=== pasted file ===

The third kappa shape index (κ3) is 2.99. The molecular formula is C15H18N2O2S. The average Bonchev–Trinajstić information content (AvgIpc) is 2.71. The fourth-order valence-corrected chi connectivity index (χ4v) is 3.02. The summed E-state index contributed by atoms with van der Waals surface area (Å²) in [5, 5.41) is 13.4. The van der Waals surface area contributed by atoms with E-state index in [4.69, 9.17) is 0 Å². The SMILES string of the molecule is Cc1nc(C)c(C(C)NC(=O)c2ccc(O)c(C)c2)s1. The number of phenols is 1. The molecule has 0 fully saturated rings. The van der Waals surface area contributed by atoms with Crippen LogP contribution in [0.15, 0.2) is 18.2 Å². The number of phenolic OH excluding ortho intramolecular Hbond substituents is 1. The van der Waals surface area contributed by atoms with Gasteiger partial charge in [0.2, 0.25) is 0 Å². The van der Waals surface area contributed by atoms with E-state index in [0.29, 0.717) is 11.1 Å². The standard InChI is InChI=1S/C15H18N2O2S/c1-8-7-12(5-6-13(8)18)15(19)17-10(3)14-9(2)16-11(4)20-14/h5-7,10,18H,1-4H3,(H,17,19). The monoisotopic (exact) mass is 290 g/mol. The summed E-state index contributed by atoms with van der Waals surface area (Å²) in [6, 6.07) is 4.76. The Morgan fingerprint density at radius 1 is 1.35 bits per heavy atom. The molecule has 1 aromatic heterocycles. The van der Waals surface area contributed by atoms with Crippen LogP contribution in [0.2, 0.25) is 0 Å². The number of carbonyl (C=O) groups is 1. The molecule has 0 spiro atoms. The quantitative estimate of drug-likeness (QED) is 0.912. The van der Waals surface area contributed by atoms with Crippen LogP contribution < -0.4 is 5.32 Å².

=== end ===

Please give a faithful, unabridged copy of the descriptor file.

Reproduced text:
The third kappa shape index (κ3) is 2.99. The molecular formula is C15H18N2O2S. The average Bonchev–Trinajstić information content (AvgIpc) is 2.71. The fourth-order valence-corrected chi connectivity index (χ4v) is 3.02. The summed E-state index contributed by atoms with van der Waals surface area (Å²) in [5, 5.41) is 13.4. The van der Waals surface area contributed by atoms with E-state index in [4.69, 9.17) is 0 Å². The SMILES string of the molecule is Cc1nc(C)c(C(C)NC(=O)c2ccc(O)c(C)c2)s1. The number of phenols is 1. The molecule has 0 fully saturated rings. The van der Waals surface area contributed by atoms with Crippen LogP contribution in [0.15, 0.2) is 18.2 Å². The number of phenolic OH excluding ortho intramolecular Hbond substituents is 1. The van der Waals surface area contributed by atoms with Gasteiger partial charge in [0.2, 0.25) is 0 Å². The van der Waals surface area contributed by atoms with E-state index in [0.29, 0.717) is 11.1 Å². The standard InChI is InChI=1S/C15H18N2O2S/c1-8-7-12(5-6-13(8)18)15(19)17-10(3)14-9(2)16-11(4)20-14/h5-7,10,18H,1-4H3,(H,17,19). The monoisotopic (exact) mass is 290 g/mol. The summed E-state index contributed by atoms with van der Waals surface area (Å²) in [6, 6.07) is 4.76. The Morgan fingerprint density at radius 1 is 1.35 bits per heavy atom. The molecule has 1 aromatic heterocycles. The van der Waals surface area contributed by atoms with Crippen LogP contribution in [0.2, 0.25) is 0 Å². The number of carbonyl (C=O) groups is 1. The molecule has 0 spiro atoms. The quantitative estimate of drug-likeness (QED) is 0.912. The van der Waals surface area contributed by atoms with Crippen LogP contribution < -0.4 is 5.32 Å².